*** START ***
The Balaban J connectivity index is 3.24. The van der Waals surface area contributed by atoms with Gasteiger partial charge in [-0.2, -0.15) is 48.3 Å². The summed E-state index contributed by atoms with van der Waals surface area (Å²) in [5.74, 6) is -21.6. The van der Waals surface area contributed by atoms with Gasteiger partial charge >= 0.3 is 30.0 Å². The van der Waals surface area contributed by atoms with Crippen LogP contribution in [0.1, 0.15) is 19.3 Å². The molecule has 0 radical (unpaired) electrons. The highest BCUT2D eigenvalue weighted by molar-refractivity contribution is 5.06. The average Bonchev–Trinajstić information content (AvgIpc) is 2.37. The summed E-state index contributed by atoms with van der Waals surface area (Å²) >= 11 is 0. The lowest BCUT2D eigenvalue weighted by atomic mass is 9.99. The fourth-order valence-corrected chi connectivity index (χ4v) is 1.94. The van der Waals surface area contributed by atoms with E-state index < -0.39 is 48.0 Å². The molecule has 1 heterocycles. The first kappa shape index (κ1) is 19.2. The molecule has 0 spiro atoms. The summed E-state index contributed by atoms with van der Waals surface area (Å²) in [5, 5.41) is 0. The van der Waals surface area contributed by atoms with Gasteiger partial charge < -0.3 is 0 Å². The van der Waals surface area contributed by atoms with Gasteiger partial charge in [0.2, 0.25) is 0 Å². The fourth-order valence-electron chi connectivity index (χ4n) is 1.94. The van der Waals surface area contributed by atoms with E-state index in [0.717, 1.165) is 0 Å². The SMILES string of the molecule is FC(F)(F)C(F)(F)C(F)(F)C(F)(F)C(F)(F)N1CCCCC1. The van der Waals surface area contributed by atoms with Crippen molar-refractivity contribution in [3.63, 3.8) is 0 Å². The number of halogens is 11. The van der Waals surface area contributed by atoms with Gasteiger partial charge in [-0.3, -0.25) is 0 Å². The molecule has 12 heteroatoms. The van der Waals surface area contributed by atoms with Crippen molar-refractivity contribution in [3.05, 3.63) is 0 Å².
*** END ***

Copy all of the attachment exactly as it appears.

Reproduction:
The Balaban J connectivity index is 3.24. The van der Waals surface area contributed by atoms with Gasteiger partial charge in [-0.2, -0.15) is 48.3 Å². The summed E-state index contributed by atoms with van der Waals surface area (Å²) in [5.74, 6) is -21.6. The van der Waals surface area contributed by atoms with Gasteiger partial charge >= 0.3 is 30.0 Å². The van der Waals surface area contributed by atoms with Crippen LogP contribution in [0.1, 0.15) is 19.3 Å². The molecule has 0 radical (unpaired) electrons. The highest BCUT2D eigenvalue weighted by molar-refractivity contribution is 5.06. The average Bonchev–Trinajstić information content (AvgIpc) is 2.37. The summed E-state index contributed by atoms with van der Waals surface area (Å²) >= 11 is 0. The lowest BCUT2D eigenvalue weighted by atomic mass is 9.99. The fourth-order valence-corrected chi connectivity index (χ4v) is 1.94. The van der Waals surface area contributed by atoms with E-state index < -0.39 is 48.0 Å². The molecule has 1 heterocycles. The first kappa shape index (κ1) is 19.2. The molecule has 0 spiro atoms. The summed E-state index contributed by atoms with van der Waals surface area (Å²) in [5, 5.41) is 0. The van der Waals surface area contributed by atoms with Gasteiger partial charge < -0.3 is 0 Å². The van der Waals surface area contributed by atoms with Gasteiger partial charge in [0.2, 0.25) is 0 Å². The fourth-order valence-electron chi connectivity index (χ4n) is 1.94. The van der Waals surface area contributed by atoms with E-state index in [0.717, 1.165) is 0 Å². The SMILES string of the molecule is FC(F)(F)C(F)(F)C(F)(F)C(F)(F)C(F)(F)N1CCCCC1. The van der Waals surface area contributed by atoms with Crippen molar-refractivity contribution in [3.63, 3.8) is 0 Å². The number of halogens is 11. The van der Waals surface area contributed by atoms with Gasteiger partial charge in [-0.3, -0.25) is 0 Å². The molecule has 12 heteroatoms. The van der Waals surface area contributed by atoms with Crippen molar-refractivity contribution in [3.05, 3.63) is 0 Å².